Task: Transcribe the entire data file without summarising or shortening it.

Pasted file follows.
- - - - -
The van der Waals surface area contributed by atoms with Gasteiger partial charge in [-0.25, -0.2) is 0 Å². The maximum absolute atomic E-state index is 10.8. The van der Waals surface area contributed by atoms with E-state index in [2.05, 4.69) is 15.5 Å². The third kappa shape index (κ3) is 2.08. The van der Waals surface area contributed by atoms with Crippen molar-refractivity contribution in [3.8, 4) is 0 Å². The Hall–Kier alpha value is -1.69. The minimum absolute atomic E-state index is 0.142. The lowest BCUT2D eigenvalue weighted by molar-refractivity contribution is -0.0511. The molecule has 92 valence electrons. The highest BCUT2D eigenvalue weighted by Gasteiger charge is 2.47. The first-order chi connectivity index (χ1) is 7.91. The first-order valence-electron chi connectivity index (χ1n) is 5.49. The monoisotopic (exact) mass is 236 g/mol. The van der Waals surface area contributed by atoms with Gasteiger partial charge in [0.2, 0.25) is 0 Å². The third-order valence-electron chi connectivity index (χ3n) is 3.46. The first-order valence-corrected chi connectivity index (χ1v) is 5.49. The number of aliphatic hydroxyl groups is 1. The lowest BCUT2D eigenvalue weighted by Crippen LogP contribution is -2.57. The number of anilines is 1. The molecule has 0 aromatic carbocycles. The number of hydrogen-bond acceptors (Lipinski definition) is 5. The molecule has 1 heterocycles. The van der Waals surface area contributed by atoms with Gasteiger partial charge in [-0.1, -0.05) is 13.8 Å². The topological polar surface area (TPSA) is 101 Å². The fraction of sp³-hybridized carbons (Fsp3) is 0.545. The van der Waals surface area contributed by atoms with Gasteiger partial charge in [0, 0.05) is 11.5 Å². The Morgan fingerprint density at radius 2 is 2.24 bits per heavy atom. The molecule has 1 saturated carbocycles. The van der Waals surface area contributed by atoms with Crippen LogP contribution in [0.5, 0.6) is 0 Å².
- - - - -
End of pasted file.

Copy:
The van der Waals surface area contributed by atoms with Gasteiger partial charge in [-0.25, -0.2) is 0 Å². The maximum absolute atomic E-state index is 10.8. The van der Waals surface area contributed by atoms with E-state index in [2.05, 4.69) is 15.5 Å². The third kappa shape index (κ3) is 2.08. The van der Waals surface area contributed by atoms with Crippen molar-refractivity contribution in [3.8, 4) is 0 Å². The Hall–Kier alpha value is -1.69. The minimum absolute atomic E-state index is 0.142. The lowest BCUT2D eigenvalue weighted by molar-refractivity contribution is -0.0511. The molecule has 92 valence electrons. The highest BCUT2D eigenvalue weighted by Gasteiger charge is 2.47. The first-order chi connectivity index (χ1) is 7.91. The first-order valence-electron chi connectivity index (χ1n) is 5.49. The monoisotopic (exact) mass is 236 g/mol. The van der Waals surface area contributed by atoms with Gasteiger partial charge in [0.2, 0.25) is 0 Å². The third-order valence-electron chi connectivity index (χ3n) is 3.46. The first-order valence-corrected chi connectivity index (χ1v) is 5.49. The number of aliphatic hydroxyl groups is 1. The lowest BCUT2D eigenvalue weighted by Crippen LogP contribution is -2.57. The number of anilines is 1. The molecule has 0 aromatic carbocycles. The number of hydrogen-bond acceptors (Lipinski definition) is 5. The molecule has 1 heterocycles. The van der Waals surface area contributed by atoms with Gasteiger partial charge in [-0.1, -0.05) is 13.8 Å². The topological polar surface area (TPSA) is 101 Å². The fraction of sp³-hybridized carbons (Fsp3) is 0.545. The van der Waals surface area contributed by atoms with Gasteiger partial charge in [0, 0.05) is 11.5 Å². The Morgan fingerprint density at radius 2 is 2.24 bits per heavy atom. The molecule has 1 saturated carbocycles. The van der Waals surface area contributed by atoms with Crippen LogP contribution in [0.5, 0.6) is 0 Å².